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New Left Review I/135, September-October 1982


Michèle Barrett and Mary McIntosh

Narcissism and the Family: a Critique of Lasch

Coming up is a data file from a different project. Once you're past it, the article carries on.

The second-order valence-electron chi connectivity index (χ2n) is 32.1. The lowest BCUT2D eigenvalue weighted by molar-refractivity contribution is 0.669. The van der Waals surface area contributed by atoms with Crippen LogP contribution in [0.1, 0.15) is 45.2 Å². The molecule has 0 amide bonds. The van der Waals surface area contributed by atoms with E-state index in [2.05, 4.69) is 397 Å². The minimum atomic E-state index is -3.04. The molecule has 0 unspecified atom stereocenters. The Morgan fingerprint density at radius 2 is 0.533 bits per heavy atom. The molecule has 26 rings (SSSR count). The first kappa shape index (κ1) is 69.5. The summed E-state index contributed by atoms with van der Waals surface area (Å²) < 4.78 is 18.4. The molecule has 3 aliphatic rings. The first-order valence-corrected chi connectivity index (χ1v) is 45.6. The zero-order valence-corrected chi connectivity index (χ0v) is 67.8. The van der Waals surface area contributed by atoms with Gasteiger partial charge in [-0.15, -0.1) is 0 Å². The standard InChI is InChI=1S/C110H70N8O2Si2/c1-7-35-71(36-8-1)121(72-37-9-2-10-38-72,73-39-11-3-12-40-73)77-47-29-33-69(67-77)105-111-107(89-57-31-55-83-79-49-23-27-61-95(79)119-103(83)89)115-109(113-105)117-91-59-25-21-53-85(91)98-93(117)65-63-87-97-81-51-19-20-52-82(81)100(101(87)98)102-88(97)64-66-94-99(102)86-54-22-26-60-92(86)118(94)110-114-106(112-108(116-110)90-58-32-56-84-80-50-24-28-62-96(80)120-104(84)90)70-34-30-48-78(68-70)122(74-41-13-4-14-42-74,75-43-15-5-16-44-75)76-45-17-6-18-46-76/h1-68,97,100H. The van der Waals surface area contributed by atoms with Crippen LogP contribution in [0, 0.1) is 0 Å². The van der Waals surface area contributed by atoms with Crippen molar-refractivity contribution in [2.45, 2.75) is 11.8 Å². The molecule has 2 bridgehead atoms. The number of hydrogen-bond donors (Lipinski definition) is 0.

A crucial question for feminists is whether the gendered subjectivity of today really does follow the model of patriarchal authority elaborated in psychoanalytic theory. Juliet Mitchell has probably provided the best-known claim for the validity of psychoanalysis as the key to understanding how feminity and masculinity are acquired. In her account of ‘the making of a lady’, she argues that Freudian theory still gives the most accurate description of (not prescription for) patriarchal society, and that we ignore this analysis on pain of ignorance. [1] Psychoanalysis and Feminism, Harmondsworth 1974. In the present article we want to explore this question from a somewhat different angle, by looking at the work of the American cultural critic Christopher Lasch who, from a position sympathetic to psychoanalysis, argues that the family form it describes has now been largely superseded in late capitalism. His work has elicited considerable feminist criticism and provides a useful perspective from which to assess the broader controversy about psychoanalytic accounts of the family and the construction of subjectivity.

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